Bureaucracy and Race: Native Administration in South Africa / Edition 1by Ivan Evans
Pub. Date: 09/29/1997
Publisher: University of California Press
Bureaucracy and Race overturns the common assumption that apartheid in South Africa was enforced only through terror and coercion. Without understating the role of violent intervention, Ivan Evans shows that apartheid was sustained by a great and ever-swelling bureaucracy. The Department of Native Affairs (DNA), which had dwindled during the last years of/i>
Bureaucracy and Race overturns the common assumption that apartheid in South Africa was enforced only through terror and coercion. Without understating the role of violent intervention, Ivan Evans shows that apartheid was sustained by a great and ever-swelling bureaucracy. The Department of Native Affairs (DNA), which had dwindled during the last years of the segregation regime, unexpectedly revived and became the arrogant, authoritarian fortress of apartheid after 1948. The DNA was a major player in the prolonged exclusion of Africans from citizenship and the establishment of a racially repressive labor market.
Exploring the connections between racial domination and bureaucratic growth in South Africa, Evans points out that the DNA's transformation of oppression into "civil administration" institutionalized and, for whites, legitimized a vast, coercive bureaucratic culture, which ensnared millions of Africans in its workings and corrupted the entire state. Evans focuses on certain features of apartheidthe pass system, the "racialization of space" in urban areas, and the cooptation of African chiefs in the Bantustansin order to make it clear that the state's relentless administration, not its overtly repressive institutions, was the most distinctive feature of South Africa in the 1950s.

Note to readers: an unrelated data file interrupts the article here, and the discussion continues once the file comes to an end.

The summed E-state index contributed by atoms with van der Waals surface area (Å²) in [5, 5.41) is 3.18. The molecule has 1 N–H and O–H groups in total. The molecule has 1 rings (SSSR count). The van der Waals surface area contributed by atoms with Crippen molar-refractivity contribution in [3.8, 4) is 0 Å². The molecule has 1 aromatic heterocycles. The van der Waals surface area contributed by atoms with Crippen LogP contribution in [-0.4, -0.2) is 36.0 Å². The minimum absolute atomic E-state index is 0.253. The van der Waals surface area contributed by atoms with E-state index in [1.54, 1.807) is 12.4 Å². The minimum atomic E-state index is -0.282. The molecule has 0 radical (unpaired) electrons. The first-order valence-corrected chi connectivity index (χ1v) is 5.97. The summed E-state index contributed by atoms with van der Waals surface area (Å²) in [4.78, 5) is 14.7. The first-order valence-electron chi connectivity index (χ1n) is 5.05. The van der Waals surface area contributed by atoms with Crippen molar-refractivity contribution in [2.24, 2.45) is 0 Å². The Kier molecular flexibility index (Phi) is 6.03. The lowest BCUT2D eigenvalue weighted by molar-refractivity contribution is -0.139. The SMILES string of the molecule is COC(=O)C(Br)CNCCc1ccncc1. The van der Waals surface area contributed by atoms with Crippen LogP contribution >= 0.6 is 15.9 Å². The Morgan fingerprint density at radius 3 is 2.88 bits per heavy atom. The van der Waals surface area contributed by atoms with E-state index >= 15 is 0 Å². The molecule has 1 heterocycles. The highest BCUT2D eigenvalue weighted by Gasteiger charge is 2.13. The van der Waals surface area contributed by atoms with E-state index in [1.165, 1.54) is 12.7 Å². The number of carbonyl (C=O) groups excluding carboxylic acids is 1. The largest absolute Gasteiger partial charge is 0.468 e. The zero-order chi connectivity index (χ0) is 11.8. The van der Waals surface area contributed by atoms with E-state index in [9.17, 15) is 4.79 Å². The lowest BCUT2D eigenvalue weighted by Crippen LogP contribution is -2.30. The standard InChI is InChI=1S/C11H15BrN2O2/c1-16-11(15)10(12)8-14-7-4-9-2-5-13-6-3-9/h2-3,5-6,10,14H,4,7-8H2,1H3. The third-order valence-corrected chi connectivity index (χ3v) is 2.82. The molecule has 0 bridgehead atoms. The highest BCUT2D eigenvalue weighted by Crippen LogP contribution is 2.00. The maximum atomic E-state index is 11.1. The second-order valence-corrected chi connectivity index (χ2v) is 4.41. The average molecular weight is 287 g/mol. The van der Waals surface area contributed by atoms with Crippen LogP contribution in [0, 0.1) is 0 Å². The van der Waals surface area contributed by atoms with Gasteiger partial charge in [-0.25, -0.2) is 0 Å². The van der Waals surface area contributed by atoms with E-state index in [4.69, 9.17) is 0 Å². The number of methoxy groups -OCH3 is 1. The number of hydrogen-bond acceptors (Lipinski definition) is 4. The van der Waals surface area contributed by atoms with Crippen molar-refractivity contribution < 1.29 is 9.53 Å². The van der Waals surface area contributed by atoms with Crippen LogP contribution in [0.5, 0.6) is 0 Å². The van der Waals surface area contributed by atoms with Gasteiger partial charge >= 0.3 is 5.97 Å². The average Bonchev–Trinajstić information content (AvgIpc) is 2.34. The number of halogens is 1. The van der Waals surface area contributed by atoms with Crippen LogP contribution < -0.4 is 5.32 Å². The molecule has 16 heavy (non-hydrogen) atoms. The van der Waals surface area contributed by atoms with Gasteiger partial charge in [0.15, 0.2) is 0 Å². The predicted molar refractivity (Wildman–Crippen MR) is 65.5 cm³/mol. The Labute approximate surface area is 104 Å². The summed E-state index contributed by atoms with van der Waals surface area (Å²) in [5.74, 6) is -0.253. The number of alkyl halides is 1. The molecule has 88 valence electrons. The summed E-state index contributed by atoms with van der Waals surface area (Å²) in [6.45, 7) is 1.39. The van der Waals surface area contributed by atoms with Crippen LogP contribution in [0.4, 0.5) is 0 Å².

All observers of South Africa past and present and of totalitarian states in general will follow with interest the story of how the Department of Native Affairs was crucial in transforming "the idea of apartheid" into a persuasiveand all too durablepractice.
Table of Contents
|List of Abbreviations||xi|
|List of Ministers of Native Affairs, 1910-60||xiii|
|Part 1||Urban Administration|
|1.||Ambivalent Intervention: Urban Administration in the Interwar Years||25|
|2.||Reviving the Department of Native Affairs||56|
|3.||Corrupting the State: Urban Labor Controls||86|
|4.||The "Properly Planned Location"||119|
|Part 2||Administration in the Reserves|
|5.||Ideology and Administration in the Transkei||163|
|6.||The Bastardization of Authority: Administration and Civil Society in the Transkei||190|
|7.||From Native Administration to Bantu Administration||224|
|8.||The Vulgarization of Authority and Rural Revolt: The Transkei, 1955-60||246|
|Conclusion: Native Administration and State Formation||277|
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